Question for a preliminary ruling

[24] ‘Should Article 4(1) of Regulation … No 805/2004 …, read in conjunction with Article 7 of that regulation, be interpreted as meaning that a European Enforcement Order certificate may be issued in respect of a decision concerning reimbursement of the costs of proceedings contained in a judgment in which a court has established the existence of a right?’

Main considerations

According to the CJEU,

[31] Article 4(1) of that regulation defines a ‘judgment’ as encompassing any judgment given by a court or tribunal of a Member State, including ‘the determination of costs or expenses by an officer of the court’. Second, an enforceable decision on the amount of costs related to the court proceedings amounts, in principle, to a ‘claim’ within the meaning of the definition of that term provided by Article 4(2) of the regulation.

[32]  However, as has been noted in paragraph 29 of the present judgment, under the specific provisions governing costs related to court proceedings laid down in Article 7 of Regulation No 805/2004, a decision on the amount of such costs cannot be certified as a European Enforcement Order independently of a judgment on an uncontested claim. In so far as the decision on those costs is intrinsically linked to the outcome of the principal action, which alone justifies the certification of a judgment as a European Enforcement Order, the definitions laid down in Article 4 of that regulation cannot affect the applicability of the regulation.

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An international seminar on new procedural legislation in civil and family matters will be held from 13 to 15 February 2018 in Toluca, Mexico. This seminar is being supported by the Conferencia Nacional de Gobernadores (Conago – National Conference of Governors) and there is no registration fee. There will be speakers from Argentina, Mexico, Spain and Germany.

This seminar will showcase two important Mexican initiatives: the draft National Law on Private International Law and the future National Code of Civil and Family Procedure. The former is an initiative of the Mexican Academy of Private International and Comparative Law (Amedip) and other stakeholders. The latter is the result of a groundbreaking reform by the Mexican Congress passed last year which intends to put in place one single code of procedure in civil and family matters in all Mexican states (32) (to replicate the recent experience in criminal matters). This is particularly interesting given that Mexico is a federal State and each state has competence to legislate on matters of civil procedure and as a result, has passed its own code.

For more information, click here for the seminar’s programme or contact direccion.investigaciones@pjedomex.gob.mx

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Bilingual Moot Court Conflict of Laws Sciences Po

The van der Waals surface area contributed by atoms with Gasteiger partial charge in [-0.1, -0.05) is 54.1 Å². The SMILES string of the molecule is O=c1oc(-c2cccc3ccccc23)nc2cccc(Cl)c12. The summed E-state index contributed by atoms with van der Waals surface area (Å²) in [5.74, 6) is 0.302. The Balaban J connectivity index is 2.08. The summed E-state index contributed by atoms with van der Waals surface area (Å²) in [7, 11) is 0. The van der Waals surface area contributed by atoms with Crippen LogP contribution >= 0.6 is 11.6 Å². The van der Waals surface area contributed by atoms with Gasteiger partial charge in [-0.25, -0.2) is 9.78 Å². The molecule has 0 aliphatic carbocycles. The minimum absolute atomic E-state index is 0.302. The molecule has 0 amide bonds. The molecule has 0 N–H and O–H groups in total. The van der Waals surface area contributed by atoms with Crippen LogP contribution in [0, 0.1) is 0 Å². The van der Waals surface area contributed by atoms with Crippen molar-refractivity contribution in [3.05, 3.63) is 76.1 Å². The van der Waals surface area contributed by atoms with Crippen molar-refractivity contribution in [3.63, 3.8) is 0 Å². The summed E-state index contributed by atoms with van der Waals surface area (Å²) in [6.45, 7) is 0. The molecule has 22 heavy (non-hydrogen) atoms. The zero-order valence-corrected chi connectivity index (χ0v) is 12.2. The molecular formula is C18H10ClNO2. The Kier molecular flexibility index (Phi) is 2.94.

Thanks to Horatia Muir Watt and Hélène van Lith for this post

PAX MOOT  – Bilingual Moot Court Conflict of Laws/Droit International Privé – 6th EDITION

Sciences Po – Law School / école de droit

Sciences Po Law School is delighted to announce the 6th edition of the inter-university Private international law Moot Competition. Sciences Po Law School has been organizing a bilingual moot court on Private International Law in the past 5 years. This 6th edition will be going global and will be called the PAX Moot.

The inter-university PAX Moot will include teams from universities in Europe and beyond. We thank the following institutions for their support and willingness to open the competition to their students: Sorbonne University Paris I, London School of Economics, HEC, Heidelberg University, Luxembourg University, Cambridge University, University College London (UCL), King’s College London, University of Antwerp, Erasmus University, Université Libre de Bruxelles (ULB), Sciences Po Law School. Participation is also open to US exchange students from Harvard, Columbia, Duke, Northwestern, Northeastern, Duke and Penn law schools. Registration is (still) possible until January 31th 2018.

The concept and goal of the PAX Moot is to study and apply private international law for the resolution of cross border disputes through a concrete problem “the Case” and to train law students and practitioners of tomorrow in arguing and analysing complex global legal questions in international litigation.

The Jury of the PAX Moot consists of panels of Moot Court Judges. In previous years, it has comprised at least three professional judges, faculty professors, practicing lawyers, or members of the Hague Conference of Private international law.

The hypothetical case concerns a cross border climate change dispute and includes a number of complex transnational legal questions in Private International Law will be made available to participants on January 31th 2018.

The PAX Moot will consist in oral arguments only and will take place in two rounds: A General Eliminatory Round to be held in Paris at the International Chamber of Commerce (ICC) and a Final Round will be held in The Hague, symbolising the “legal capital of the world” and home of The Hague Conference of Private International Law, which also marks its 125th anniversary.

The PAX MOOT Prize for the best and winning Mooters consist of an internship with the international commercial litigation departments of renowned law firms such as Nauta Dutilh, Amsterdam.

Inquiries can be addressed to Dr. Hélène van Lith by email at helene.vanlith@sciencespo.fr